Authors who want to take their books from idea to paperback must become project managers. Like any other endeavor, writing and successfully taking your novel to publication has many steps, from “what if” to proto product, and from there to completion. It doesn’t matter if you are going indie or sticking to the traditional route.
Then there is the marketing of the finished product, but that is NOT my area strength, so I won’t offer any advice on that score.
Even on the surface, writing fiction is complex.
We all know a high-quality product when we see one. The manufacturer didn’t make it out of cheap components. They put their best effort and the finest materials they could acquire into creating it. Because the manufacturer cared about their product, we are proud to own it.
For authors, the essential component we must not go cheaply on is grammar. We don’t have to be perfect—after all, the way we habitually structure our prose (our voice) adds to the feeling of depth.
However, we must have a fundamental understanding of basic mechanical skills. These rules are the law of the road, and readers expect to see them. Knowledge of standard grammar and punctuation rules prevents confusion. Readers who become confused will set the book aside and give it a one-star review.
If you have limited knowledge of grammar, your first obligation is to resolve that. The internet has many easy-to-follow self-education websites to help you gain a good understanding of basic grammar in whatever your chosen language is. One site that I like is https://grammarist.com/.
Authors who are just starting out often write erratic prose. They will be inconsistent with capitalizations, insert random commas where they think it should pause, and use exclamation points instead of allowing the narrative to show excitement. They don’t know how to punctuate dialogue, which leads to confusion and garbled prose.
We must know the rules of grammar to break them with style and consistency. How you break the rules is your unique voice.
Readers expect words to flow in a certain way. If you choose to break a grammatical rule, you must be consistent.
Ernest Hemingway, Alexander Chee, and George Saunders all have unique voices in their writing. They all break the rules in one way or another, but they are deliberate and consistent. Each of these writers has written highly acclaimed work. You never mistake their work for anyone else’s.
Alexander Chee employs run-on sentences and dispenses with quotation marks (which I find excruciating to read).
George Saunders writes as if he is speaking to you and is sometimes choppy in his delivery. But his work is wonderful to read.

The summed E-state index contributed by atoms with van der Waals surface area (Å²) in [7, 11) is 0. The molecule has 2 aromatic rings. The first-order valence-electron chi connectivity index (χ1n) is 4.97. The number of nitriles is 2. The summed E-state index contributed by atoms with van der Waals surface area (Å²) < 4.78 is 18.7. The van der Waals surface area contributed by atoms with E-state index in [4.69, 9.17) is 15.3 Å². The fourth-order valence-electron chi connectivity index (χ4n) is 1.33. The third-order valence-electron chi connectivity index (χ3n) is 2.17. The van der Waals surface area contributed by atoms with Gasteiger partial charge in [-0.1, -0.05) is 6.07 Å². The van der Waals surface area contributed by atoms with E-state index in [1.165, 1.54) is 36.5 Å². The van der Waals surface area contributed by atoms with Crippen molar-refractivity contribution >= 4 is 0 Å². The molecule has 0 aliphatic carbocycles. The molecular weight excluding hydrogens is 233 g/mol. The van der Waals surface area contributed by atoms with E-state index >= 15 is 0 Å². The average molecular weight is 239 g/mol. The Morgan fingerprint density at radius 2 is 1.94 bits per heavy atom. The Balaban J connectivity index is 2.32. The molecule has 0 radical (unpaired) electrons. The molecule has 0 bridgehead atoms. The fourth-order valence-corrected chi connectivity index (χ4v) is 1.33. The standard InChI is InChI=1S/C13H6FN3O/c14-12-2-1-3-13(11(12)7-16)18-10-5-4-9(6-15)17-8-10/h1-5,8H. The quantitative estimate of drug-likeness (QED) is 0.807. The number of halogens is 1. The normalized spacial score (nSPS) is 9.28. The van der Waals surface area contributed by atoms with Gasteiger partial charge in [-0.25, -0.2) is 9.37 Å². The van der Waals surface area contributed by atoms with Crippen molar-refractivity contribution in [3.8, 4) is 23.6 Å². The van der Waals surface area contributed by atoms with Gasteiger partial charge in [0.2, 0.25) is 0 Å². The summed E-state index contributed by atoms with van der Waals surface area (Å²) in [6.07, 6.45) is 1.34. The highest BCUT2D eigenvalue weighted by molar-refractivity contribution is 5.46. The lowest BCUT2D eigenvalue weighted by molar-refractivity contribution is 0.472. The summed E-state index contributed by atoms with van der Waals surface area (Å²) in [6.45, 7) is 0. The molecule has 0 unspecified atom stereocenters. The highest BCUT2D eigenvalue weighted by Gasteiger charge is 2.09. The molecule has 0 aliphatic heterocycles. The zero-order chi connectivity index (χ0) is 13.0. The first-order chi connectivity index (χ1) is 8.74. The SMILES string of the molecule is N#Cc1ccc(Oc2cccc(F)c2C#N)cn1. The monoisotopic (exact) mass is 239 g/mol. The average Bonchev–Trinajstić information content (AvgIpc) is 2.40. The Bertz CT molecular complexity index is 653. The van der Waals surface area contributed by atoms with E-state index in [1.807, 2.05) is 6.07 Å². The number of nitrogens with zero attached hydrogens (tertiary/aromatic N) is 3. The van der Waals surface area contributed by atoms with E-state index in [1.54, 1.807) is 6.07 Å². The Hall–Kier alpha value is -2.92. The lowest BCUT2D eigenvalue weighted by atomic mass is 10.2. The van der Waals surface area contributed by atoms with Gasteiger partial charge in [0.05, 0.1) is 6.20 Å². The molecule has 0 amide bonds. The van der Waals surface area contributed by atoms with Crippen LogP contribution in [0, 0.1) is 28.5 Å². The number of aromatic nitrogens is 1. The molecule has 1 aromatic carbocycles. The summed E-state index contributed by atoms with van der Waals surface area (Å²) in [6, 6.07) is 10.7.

We who write need a broad vocabulary, but we also need to be careful not to get too fancy. To be successful, we need an understanding of the tropes readers expect to find in our chosen genre. We must employ those tropes to satisfy the general expectations of our readers. How we do that is our twist, the flavor that is our unique “secret sauce.”
We don’t consciously think about this, but organizational skills are critical because we want the story to flow easily from scene to scene. This is why successful authors are project managers, even if they don’t realize it.
Identify your Project Goals. Your story is your invention. Your effort, your ideas, and the skills you have developed will determine the quality of the finished novel.
Each author is different, and the length of time they take on a book varies. Some authors are slow—their books are in development for years before they get to the finish line. Others are fast—their novels complete and ready to be published in a relatively short time. Regardless of your timeline, this is where project management skills really come into play.
I use a phased (or staged) approach to project management. This method breaks down and manages the work through a series of distinct steps to be completed.
Concept: You have a brilliant idea. Make a note of it so you don’t forget it.
The Planning Phase: creating the outline. Some people don’t need this step, but I do.
The Construction Phase—writing the first draft from beginning to end. Take it though as many revisions as you need in order to get it the way you envision it.
Monitoring and Controlling—This is where you build quality into your product.
- Creating a style sheet as you go. See my post on style sheets here: Self-editing: Ensuring Consistency.
- Finding beta readers and heeding their concerns in the rewrites.
- Taking the manuscript through as many drafts as you must to have the novel you envisioned.
- Employing a good line editor to ensure consistency in the quality of your product.
- Finding reliable proofreaders. (Your writing group is an invaluable resource.)
Completion—things we don’t have to worry about just yet while we are in the construction phase. But they will come up later.
- Employing a cover designer if you are going indie.
- Finding an agent if you are taking the traditional route.
- Employing a professional formatter for the print version if you are going indie.
- Courting a publisher if you are taking the traditional route.
After that comes marketing, something you must do whether you are going indie or traditional. Both paths will require serious effort on your part.
But as I said earlier, I have no skills in the area of marketing and no advice worth offering.
What I do know is this: write the basic story. Take your characters all the way from the beginning through the middle and see that they make it to the end.
Once you have completed the story and have it written from beginning to end, you can concentrate on the next level of the construction phase: revisions. This is where we flesh out scenes and add depth to the bones of our story.
Over the next few posts, I will work on some of the sublayers of depth in our next series on the craft of writing. First up, we will think about why a story isn’t finished just because it has an ending.